Smithsonian Freer Gallery Sackler Gallery National Museum of Asian Art Gallery Guide Arts of the Islamic World
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Textiles have always played a central role in the arts of the Islamic world. Decorated primarily with floral, geometric, or figural designs, they were used in a variety of ways—cut into sumptuous clothing; transformed into rich furnishings or movable architecture; exchanged as valuable commodities; or bestowed as tokens of honor and rank. Among the more unusual types of textiles are brocaded silk–satins from Turkey. These are embellished with bold, repeat zig–zagging patterns of inscriptions that identify the textile's specific function and serve as its principal form of ornament. Woven into the satin in elegant thuluth script, the inscriptions include pious invocations such as "O conqueror," or "O generous one," the shahada (profession of faith), and verse 144 of the second sura (chapter of the Koran), al–Buqara (The Cow), which reads:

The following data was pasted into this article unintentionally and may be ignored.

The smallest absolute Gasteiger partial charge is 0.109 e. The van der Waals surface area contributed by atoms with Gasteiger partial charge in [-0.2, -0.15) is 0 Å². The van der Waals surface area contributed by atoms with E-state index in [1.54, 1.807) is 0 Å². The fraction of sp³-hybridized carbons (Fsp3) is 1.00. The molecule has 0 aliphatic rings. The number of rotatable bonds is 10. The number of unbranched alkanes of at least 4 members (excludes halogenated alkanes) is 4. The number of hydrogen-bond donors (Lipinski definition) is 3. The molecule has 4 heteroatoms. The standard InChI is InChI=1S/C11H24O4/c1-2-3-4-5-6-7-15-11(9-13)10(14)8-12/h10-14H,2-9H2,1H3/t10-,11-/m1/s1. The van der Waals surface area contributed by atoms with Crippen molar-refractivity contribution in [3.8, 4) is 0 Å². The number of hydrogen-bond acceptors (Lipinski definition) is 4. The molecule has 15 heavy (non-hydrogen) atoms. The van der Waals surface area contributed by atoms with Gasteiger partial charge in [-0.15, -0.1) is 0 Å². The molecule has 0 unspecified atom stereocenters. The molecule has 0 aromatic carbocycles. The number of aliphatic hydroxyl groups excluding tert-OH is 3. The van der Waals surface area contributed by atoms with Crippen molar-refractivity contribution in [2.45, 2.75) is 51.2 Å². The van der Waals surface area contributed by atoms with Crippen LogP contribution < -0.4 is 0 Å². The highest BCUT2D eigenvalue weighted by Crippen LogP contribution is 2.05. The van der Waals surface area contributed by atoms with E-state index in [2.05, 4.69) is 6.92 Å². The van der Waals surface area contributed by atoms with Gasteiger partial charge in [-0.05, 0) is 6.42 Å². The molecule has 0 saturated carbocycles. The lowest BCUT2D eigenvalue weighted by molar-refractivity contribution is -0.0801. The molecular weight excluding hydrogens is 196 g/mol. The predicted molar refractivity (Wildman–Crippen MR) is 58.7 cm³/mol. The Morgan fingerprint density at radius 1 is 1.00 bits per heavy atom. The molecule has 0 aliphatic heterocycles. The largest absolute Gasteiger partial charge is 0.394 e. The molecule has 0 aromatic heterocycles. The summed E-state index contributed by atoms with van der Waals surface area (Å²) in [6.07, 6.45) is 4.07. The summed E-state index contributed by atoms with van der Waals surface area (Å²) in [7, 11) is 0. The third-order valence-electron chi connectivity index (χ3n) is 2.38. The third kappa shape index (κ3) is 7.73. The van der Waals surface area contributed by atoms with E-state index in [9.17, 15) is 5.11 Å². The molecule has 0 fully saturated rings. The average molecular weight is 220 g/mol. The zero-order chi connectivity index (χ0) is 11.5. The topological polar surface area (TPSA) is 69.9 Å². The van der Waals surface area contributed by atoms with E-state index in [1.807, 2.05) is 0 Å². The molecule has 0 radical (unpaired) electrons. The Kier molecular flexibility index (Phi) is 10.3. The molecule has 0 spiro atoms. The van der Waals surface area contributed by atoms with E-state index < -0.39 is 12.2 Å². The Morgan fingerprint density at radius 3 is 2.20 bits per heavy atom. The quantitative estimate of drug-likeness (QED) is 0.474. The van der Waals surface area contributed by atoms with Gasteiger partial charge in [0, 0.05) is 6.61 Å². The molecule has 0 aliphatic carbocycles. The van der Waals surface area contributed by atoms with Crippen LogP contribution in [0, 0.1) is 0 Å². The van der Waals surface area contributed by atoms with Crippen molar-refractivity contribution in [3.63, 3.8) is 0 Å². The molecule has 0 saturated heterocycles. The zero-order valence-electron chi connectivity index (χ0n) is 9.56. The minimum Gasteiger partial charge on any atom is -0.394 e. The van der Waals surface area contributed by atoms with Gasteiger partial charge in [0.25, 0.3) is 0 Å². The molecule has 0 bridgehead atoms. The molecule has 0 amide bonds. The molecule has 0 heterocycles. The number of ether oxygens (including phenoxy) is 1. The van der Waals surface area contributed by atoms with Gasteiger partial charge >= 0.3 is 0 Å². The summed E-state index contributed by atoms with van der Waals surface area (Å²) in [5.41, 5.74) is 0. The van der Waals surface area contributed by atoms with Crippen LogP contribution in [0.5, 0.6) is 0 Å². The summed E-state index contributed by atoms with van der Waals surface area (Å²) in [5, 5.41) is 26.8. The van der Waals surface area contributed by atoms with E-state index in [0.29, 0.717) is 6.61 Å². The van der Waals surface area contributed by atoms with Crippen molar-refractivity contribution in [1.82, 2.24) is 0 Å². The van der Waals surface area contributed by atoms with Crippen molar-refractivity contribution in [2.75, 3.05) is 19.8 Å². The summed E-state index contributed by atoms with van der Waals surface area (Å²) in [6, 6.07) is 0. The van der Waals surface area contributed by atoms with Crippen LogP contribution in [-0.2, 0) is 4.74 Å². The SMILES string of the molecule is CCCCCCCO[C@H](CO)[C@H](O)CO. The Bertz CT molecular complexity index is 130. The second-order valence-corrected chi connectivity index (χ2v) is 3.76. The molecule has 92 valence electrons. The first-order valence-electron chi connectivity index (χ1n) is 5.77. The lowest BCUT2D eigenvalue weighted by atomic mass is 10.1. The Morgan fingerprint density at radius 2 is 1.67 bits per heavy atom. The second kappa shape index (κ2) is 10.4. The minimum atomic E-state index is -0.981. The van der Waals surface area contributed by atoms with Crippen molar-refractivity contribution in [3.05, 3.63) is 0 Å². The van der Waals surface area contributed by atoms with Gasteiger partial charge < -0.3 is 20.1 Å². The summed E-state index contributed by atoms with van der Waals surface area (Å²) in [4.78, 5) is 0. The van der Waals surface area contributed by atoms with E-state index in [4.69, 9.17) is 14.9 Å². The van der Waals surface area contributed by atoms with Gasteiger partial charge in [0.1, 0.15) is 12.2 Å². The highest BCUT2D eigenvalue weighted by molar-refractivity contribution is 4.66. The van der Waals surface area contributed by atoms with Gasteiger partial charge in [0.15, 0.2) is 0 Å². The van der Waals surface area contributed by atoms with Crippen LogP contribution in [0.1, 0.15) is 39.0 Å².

We see the turning of thy face [for guidance] to the
    heavens, now shall we turn thee to a qibla
    [the direction of prayer in Islam] that shall please thee.
    Turn then thy face in the direction of the Sacred Mosque [Mecca].
This verse is a clear prescription for Muslim burial practices of placing the coffin in the direction of Mecca toward which Muslims pray. It affirms the textile's function as a cover for a coffin, or cenotaph—a practice that echoes the covering of the Ka`ba (the most sacred site at Mecca) with a ceremonial cloth.
Cenotaph cover
Cenotaph Cover
Turkey, 17th–18th century
189.5 x 67.3 cm
Purchase S1996.62.1–2

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